New England's Coolest Potholes

See New England's Coolest Potholes (But They're Closed for Swimming)

People walking, sunning and reading on glacial potholes, Shelburne Falls, Franklin County, MA
Barry Winiker / Getty Images

New England's coolest potholes are no mere pits in the pavement. Shelburne Falls, Massachusetts, is home to glacial potholes. These natural outdoor "pools" were several hundred million years in the making. How fascinating to contemplate the fact that the last Ice Age left behind a free attraction that's still one of the reasons travelers turn off the Mohawk Trail to explore this little village.

You'll find the Glacial Potholes right in the heart of the village at the end of Deerfield Avenue. They are just a short walk from the Bridge of Flowers: another Shelburne Falls must-see.

Can You Go Swimming in the Potholes?

There's so much old-fashioned mystique to the notion of cooling off on a sticky, steamy New England day by taking a dip in a "swimming hole." And the glacial potholes in Shelburne Falls are as old-fashioned as you can find. But... don't get your hopes up as you can't go swimming.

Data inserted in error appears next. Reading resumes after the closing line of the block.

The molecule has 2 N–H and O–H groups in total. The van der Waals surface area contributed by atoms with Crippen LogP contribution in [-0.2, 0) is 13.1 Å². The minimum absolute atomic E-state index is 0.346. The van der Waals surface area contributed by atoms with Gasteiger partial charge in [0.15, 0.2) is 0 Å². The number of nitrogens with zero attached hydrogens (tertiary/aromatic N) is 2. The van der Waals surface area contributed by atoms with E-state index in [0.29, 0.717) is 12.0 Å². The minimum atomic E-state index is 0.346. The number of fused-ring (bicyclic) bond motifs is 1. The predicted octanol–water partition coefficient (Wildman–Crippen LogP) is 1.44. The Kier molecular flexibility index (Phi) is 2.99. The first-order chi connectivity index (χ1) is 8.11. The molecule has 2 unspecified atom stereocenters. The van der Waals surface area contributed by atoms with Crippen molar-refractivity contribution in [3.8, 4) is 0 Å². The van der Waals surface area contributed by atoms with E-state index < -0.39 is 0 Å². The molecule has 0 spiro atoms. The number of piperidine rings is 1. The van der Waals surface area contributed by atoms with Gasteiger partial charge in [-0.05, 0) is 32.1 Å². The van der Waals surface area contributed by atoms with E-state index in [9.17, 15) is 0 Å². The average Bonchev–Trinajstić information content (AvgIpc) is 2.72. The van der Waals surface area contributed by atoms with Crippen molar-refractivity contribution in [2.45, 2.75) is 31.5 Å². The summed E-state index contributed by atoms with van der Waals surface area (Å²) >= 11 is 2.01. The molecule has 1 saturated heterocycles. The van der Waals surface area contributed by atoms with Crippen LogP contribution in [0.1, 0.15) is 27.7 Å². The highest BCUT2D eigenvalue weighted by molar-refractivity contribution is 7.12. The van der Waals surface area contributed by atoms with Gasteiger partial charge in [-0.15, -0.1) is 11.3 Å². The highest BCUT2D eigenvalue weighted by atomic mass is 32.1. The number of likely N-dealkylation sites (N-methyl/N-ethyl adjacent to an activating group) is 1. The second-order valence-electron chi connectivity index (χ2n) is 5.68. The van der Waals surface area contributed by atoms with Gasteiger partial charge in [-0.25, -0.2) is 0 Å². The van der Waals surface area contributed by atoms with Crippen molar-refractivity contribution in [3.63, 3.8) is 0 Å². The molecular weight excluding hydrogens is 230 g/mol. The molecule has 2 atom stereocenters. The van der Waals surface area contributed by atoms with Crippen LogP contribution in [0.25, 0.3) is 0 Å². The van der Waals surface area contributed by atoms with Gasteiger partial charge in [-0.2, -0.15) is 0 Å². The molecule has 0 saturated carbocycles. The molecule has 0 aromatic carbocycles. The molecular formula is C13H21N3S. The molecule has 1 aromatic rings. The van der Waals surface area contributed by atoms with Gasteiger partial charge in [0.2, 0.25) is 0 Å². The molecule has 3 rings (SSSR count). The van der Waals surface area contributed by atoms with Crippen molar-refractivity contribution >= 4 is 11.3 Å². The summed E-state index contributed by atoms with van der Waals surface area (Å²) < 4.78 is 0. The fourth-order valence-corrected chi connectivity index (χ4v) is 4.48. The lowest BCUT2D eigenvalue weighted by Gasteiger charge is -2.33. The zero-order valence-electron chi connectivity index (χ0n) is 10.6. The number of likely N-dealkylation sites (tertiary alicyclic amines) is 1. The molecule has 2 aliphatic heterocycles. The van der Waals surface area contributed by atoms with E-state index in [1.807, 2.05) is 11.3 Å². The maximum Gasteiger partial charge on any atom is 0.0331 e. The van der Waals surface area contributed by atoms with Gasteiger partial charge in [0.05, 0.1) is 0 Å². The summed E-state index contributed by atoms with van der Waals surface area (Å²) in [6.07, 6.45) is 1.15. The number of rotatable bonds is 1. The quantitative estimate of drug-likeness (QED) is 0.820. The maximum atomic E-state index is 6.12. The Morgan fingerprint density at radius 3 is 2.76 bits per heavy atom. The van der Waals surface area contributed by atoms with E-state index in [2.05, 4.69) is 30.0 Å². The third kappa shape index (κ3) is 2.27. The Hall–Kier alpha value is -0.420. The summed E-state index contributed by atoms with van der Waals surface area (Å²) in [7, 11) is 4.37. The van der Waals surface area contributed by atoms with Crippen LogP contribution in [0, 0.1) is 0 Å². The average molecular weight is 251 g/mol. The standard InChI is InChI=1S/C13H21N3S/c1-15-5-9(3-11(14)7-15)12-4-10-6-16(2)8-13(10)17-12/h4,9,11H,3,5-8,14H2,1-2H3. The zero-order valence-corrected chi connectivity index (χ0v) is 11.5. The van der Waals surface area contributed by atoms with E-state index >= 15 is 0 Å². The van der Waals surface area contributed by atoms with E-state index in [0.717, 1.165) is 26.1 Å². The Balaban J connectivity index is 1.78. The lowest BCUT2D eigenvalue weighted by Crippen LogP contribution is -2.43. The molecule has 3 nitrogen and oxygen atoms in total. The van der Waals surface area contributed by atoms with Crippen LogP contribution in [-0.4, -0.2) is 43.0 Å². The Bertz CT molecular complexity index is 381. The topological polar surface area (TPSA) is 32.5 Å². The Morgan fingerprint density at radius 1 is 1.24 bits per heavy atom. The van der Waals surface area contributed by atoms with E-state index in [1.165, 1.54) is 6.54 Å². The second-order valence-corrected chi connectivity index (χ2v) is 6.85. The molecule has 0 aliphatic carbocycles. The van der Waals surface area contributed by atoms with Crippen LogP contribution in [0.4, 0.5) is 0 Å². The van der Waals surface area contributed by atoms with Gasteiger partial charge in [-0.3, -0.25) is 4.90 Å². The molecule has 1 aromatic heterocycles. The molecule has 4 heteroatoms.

That wasn't always the case, and many years ago, it was common to find dozens of people sunning themselves on the rocks and cooling off in the shallow, glacier-carved swimming holes at the base of Salmon Falls on the Deerfield River. The glacial potholes were, however, closed to swimmers in 2002.

Now, people being people... there are still a few folks who manage to find their way down onto the rocks. But reports like this indicate that there's a really good chance that local police will shoo you away if you attempt to access what was once a natural water amusement park.

Are the Potholes Worth Visiting Anyway?

Of course! You can still view the potholes and take pictures. The shadings in the ancient granite caused by the swirling of water and stones as the glacial age began to "melt down" are a picturesque geological sight.

There are more than 50 potholes to see, ranging in size from 6 inches to 39 feet in diameter. This is one of the largest known concentrations of potholes and the location of the largest pothole on record, as well. There is no charge to observe the potholes from a viewing platform. Water levels may vary based on weather conditions and operation of the dam, so you may see tranquil pools or a rushing waterfall.

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